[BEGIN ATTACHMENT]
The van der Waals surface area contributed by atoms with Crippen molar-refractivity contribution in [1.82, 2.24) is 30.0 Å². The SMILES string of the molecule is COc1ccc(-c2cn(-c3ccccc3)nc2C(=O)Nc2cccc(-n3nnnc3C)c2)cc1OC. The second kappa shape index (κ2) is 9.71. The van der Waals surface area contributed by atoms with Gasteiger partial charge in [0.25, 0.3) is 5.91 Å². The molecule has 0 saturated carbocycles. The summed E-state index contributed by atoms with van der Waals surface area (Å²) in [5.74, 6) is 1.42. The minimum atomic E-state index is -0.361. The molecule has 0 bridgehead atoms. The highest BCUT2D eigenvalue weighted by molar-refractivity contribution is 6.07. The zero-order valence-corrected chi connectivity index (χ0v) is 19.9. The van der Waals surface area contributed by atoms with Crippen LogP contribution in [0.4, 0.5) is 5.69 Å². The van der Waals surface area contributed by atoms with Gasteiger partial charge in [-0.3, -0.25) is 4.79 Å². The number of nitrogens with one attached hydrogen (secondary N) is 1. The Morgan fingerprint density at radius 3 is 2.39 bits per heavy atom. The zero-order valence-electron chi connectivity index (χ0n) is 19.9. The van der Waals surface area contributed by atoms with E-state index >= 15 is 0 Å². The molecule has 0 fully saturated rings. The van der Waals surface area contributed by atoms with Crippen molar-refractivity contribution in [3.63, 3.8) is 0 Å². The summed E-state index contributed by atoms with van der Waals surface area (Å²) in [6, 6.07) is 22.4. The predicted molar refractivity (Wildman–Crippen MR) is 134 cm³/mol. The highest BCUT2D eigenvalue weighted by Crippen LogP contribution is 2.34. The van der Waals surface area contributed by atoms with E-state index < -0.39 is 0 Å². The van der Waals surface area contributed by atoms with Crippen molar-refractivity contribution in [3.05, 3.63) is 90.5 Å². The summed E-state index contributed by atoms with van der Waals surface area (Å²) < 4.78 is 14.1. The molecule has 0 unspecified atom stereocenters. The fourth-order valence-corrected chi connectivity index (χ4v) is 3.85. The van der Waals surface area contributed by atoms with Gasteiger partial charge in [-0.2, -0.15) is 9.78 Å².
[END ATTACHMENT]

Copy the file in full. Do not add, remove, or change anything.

The van der Waals surface area contributed by atoms with Crippen molar-refractivity contribution in [1.82, 2.24) is 30.0 Å². The SMILES string of the molecule is COc1ccc(-c2cn(-c3ccccc3)nc2C(=O)Nc2cccc(-n3nnnc3C)c2)cc1OC. The second kappa shape index (κ2) is 9.71. The van der Waals surface area contributed by atoms with Gasteiger partial charge in [0.25, 0.3) is 5.91 Å². The molecule has 0 saturated carbocycles. The summed E-state index contributed by atoms with van der Waals surface area (Å²) in [5.74, 6) is 1.42. The minimum atomic E-state index is -0.361. The molecule has 0 bridgehead atoms. The highest BCUT2D eigenvalue weighted by molar-refractivity contribution is 6.07. The zero-order valence-corrected chi connectivity index (χ0v) is 19.9. The van der Waals surface area contributed by atoms with Crippen LogP contribution in [0.4, 0.5) is 5.69 Å². The van der Waals surface area contributed by atoms with Gasteiger partial charge in [-0.3, -0.25) is 4.79 Å². The number of nitrogens with one attached hydrogen (secondary N) is 1. The Morgan fingerprint density at radius 3 is 2.39 bits per heavy atom. The zero-order valence-electron chi connectivity index (χ0n) is 19.9. The van der Waals surface area contributed by atoms with E-state index >= 15 is 0 Å². The molecule has 0 fully saturated rings. The van der Waals surface area contributed by atoms with Crippen molar-refractivity contribution in [3.63, 3.8) is 0 Å². The summed E-state index contributed by atoms with van der Waals surface area (Å²) in [6, 6.07) is 22.4. The predicted molar refractivity (Wildman–Crippen MR) is 134 cm³/mol. The highest BCUT2D eigenvalue weighted by Crippen LogP contribution is 2.34. The van der Waals surface area contributed by atoms with E-state index < -0.39 is 0 Å². The van der Waals surface area contributed by atoms with Crippen molar-refractivity contribution in [3.05, 3.63) is 90.5 Å². The summed E-state index contributed by atoms with van der Waals surface area (Å²) < 4.78 is 14.1. The molecule has 0 unspecified atom stereocenters. The fourth-order valence-corrected chi connectivity index (χ4v) is 3.85. The van der Waals surface area contributed by atoms with Gasteiger partial charge in [-0.2, -0.15) is 9.78 Å².